First, the $115 million question: According to newly-released ABS figures, investment housing commitements rose 1.5% ($115m) in February, a positive sign for the property market. So, is now the time for brokers to start offering property advice and, if the answer is yes, how should they become accredited to do so?
Property Investment Professionals of Australia (PIPA) chair, Ben Kingsley, says signs of a ‘renaissance’ in the Australian property investment market point to strong opportunities for brokers interested in expanding their service offering.
“Market forces are currently aligning to produce what are arguably the best property investment conditions we have seen for some time,” he says, “bringing with them a new wave of investment activity and great opportunities for financial services professionals, including brokers.”
Kingsley goes on to encourages brokers to undertake PIPA’s Qualified Property Investment Advisor (QPIA) course in order to gain some kind of accreditation in the industry.
But Sydney-based broker and property investment advisor, Kevin Lee, says he’s concerned brokers may be rushing into an area they know little about and which is largely unregulated compared to other branches of the financial services industry. Given the lack of Federal Government-initiated regulation, he says, how can brokers be sure that the education they receive in the area is valid?
“It looks like [PIPA] are holding themselves out as an organisation qualified to provide credentials to brokers…If so, who accredits the accreditors?”
Furthermore, he asks, “How many brokers are sufficiently skilled and/or experienced to be able to provide a level of advice that can be trusted?”
Kingsley says the QPIA course, originally developed by a division of Deakin University as an accreditation program to achieve a professional industry award, consists of content devised by ‘highly skilled industry professionals with vast experience and expertise within their specialist disciplines within the property, financial services and training fields’.
“It was aligned with the Financial Services Reform provisions of the Corporations Act and with ASIC Policy statement 146 training requirements for regulated financial services. In 2012 the course was updated further by additional professional practitioners and is now administered by PIPA.”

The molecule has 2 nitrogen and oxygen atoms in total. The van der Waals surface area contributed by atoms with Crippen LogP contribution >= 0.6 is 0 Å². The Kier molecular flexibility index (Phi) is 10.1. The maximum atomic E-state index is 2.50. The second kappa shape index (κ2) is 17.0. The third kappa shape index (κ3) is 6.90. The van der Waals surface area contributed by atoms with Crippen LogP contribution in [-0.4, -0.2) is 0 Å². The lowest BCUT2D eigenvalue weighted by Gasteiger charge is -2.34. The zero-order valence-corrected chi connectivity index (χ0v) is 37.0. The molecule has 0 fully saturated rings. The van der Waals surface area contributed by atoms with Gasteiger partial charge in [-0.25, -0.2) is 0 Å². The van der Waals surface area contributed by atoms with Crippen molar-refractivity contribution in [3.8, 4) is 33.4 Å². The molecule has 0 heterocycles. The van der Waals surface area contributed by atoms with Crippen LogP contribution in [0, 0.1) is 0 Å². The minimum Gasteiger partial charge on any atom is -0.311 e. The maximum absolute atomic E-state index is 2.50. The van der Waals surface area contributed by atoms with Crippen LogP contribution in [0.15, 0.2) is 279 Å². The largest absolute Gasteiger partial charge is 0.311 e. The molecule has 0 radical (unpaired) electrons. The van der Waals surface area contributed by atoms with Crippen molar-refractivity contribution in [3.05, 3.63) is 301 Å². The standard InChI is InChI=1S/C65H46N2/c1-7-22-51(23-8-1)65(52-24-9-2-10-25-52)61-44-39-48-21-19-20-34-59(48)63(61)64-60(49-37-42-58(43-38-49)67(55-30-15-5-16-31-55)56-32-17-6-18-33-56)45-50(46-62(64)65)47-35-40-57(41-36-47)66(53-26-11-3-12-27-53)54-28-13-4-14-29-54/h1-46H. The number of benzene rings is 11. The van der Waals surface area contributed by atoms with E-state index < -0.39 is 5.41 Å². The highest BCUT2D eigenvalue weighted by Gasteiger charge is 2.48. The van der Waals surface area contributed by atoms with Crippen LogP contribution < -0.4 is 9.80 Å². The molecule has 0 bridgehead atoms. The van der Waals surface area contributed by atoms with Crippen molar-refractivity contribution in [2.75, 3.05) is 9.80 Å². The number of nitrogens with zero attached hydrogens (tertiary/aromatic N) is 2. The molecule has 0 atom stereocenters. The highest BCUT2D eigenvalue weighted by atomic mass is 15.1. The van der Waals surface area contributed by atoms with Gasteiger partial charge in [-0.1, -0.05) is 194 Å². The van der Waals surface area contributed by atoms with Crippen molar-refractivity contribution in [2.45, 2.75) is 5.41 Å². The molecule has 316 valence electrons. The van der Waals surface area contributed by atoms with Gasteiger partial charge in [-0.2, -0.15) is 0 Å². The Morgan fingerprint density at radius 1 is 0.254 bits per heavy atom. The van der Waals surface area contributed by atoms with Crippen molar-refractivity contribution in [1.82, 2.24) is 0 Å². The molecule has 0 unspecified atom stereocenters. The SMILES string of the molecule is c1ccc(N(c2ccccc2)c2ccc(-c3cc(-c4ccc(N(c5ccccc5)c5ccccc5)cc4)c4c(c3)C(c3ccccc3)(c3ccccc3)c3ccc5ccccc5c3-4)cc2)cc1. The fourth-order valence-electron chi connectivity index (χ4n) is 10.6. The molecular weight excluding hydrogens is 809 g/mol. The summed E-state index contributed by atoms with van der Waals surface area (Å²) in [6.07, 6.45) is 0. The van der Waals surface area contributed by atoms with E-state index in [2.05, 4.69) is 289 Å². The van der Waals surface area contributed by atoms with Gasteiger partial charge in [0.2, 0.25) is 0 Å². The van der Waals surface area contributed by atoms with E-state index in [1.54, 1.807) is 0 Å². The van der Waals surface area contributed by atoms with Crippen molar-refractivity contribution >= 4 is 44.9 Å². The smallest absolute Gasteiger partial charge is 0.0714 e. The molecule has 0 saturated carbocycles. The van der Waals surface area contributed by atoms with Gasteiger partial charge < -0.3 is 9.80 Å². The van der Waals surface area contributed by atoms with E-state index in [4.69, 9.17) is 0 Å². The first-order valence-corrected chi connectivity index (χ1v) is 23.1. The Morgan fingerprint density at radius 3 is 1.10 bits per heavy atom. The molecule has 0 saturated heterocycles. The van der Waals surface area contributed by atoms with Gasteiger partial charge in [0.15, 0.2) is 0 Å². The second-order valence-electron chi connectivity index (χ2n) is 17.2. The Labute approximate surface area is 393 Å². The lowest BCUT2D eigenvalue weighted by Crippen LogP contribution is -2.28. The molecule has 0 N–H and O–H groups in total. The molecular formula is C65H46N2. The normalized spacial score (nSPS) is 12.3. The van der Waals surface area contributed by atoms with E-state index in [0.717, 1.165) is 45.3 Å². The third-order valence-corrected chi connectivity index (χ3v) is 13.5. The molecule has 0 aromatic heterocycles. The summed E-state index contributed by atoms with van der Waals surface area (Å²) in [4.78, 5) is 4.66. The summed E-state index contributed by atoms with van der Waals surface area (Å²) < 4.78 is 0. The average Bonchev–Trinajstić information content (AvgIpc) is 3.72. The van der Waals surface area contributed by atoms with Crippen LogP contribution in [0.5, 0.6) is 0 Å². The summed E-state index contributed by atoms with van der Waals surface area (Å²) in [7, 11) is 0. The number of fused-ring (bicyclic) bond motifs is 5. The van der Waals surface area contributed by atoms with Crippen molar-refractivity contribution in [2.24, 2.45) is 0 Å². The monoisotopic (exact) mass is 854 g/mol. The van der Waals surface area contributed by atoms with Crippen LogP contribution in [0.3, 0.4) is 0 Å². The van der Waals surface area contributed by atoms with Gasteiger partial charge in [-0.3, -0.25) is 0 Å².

A QPIA, he says, is a formally educated, qualified property investment specialist who can advise investors on individual property selection, as well as develop a long-term property investment strategy that meets the client’s individual needs.
Lee remains sceptical, but says it essentially comes down to the following: "Free advice is worth the price you pay; if you’re going to provide professional advice and charge for that advice, then that’s a whole new ball game.”
But he and Kingsley can agree on one thing: both believe ASIC should eventually be charged with regulating the property investment industry.
“Too much money is at stake for [the government] to continue to turn a blind eye to the crooks and thieves in the industry,” argues Lee. “Just 10% of investors have more than two investment properties. What role has a property adviser already played in the life and fate of the other 90%?”
“Most, if not all, of [property investors] would probably have one negatively geared investment property. And after they were convinced, conned or sold into that property by their adviser, accountant, financial planner, real estate agent or the bloke in the pub, they figured it was no way to go forward.”
Kingsley agrees, saying the Federal Government needs to introduce legislation to regulate property investment advice.
“ASIC is the natural fit to enforce this legislation. They (ASIC) are being introduced to the property investment industry via the growing promotion of property investing via an SMSF, which is regulated as a licensed investment product, but more needs to be done in protecting consumers who buy outside of super, with is the vast majority of people.”